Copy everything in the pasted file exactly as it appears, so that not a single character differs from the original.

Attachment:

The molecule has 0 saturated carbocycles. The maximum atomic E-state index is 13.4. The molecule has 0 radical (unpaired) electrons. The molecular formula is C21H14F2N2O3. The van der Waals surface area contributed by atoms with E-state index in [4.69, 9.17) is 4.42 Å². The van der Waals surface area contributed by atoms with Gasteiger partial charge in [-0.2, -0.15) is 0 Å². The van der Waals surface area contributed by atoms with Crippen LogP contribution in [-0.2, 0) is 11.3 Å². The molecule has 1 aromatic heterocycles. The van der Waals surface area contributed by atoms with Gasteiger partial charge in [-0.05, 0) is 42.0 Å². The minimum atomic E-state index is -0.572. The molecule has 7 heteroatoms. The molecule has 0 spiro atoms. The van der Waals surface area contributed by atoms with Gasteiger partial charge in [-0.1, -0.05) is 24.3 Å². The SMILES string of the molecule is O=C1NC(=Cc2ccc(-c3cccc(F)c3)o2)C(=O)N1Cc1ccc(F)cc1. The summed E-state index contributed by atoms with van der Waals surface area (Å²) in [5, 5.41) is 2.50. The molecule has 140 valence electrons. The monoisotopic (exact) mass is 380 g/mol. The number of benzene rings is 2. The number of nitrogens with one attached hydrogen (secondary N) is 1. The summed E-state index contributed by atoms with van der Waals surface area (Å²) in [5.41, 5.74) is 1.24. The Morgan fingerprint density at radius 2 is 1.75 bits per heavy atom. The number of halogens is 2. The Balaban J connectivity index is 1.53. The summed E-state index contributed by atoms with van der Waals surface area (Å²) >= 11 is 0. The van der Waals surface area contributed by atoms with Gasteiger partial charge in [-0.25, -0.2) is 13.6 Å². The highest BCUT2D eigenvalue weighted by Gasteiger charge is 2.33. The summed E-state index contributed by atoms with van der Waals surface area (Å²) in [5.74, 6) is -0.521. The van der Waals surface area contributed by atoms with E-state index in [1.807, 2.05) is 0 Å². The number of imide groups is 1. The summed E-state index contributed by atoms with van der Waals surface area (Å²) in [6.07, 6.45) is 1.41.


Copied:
The molecule has 0 saturated carbocycles. The maximum atomic E-state index is 13.4. The molecule has 0 radical (unpaired) electrons. The molecular formula is C21H14F2N2O3. The van der Waals surface area contributed by atoms with E-state index in [4.69, 9.17) is 4.42 Å². The van der Waals surface area contributed by atoms with Gasteiger partial charge in [-0.2, -0.15) is 0 Å². The van der Waals surface area contributed by atoms with Crippen LogP contribution in [-0.2, 0) is 11.3 Å². The molecule has 1 aromatic heterocycles. The van der Waals surface area contributed by atoms with Gasteiger partial charge in [-0.05, 0) is 42.0 Å². The minimum atomic E-state index is -0.572. The molecule has 7 heteroatoms. The molecule has 0 spiro atoms. The van der Waals surface area contributed by atoms with Gasteiger partial charge in [-0.1, -0.05) is 24.3 Å². The SMILES string of the molecule is O=C1NC(=Cc2ccc(-c3cccc(F)c3)o2)C(=O)N1Cc1ccc(F)cc1. The summed E-state index contributed by atoms with van der Waals surface area (Å²) in [5, 5.41) is 2.50. The molecule has 140 valence electrons. The monoisotopic (exact) mass is 380 g/mol. The number of benzene rings is 2. The number of nitrogens with one attached hydrogen (secondary N) is 1. The summed E-state index contributed by atoms with van der Waals surface area (Å²) in [5.41, 5.74) is 1.24. The Morgan fingerprint density at radius 2 is 1.75 bits per heavy atom. The number of halogens is 2. The Balaban J connectivity index is 1.53. The summed E-state index contributed by atoms with van der Waals surface area (Å²) >= 11 is 0. The van der Waals surface area contributed by atoms with Gasteiger partial charge in [-0.25, -0.2) is 13.6 Å². The highest BCUT2D eigenvalue weighted by Gasteiger charge is 2.33. The summed E-state index contributed by atoms with van der Waals surface area (Å²) in [5.74, 6) is -0.521. The van der Waals surface area contributed by atoms with E-state index in [1.807, 2.05) is 0 Å². The number of imide groups is 1. The summed E-state index contributed by atoms with van der Waals surface area (Å²) in [6.07, 6.45) is 1.41.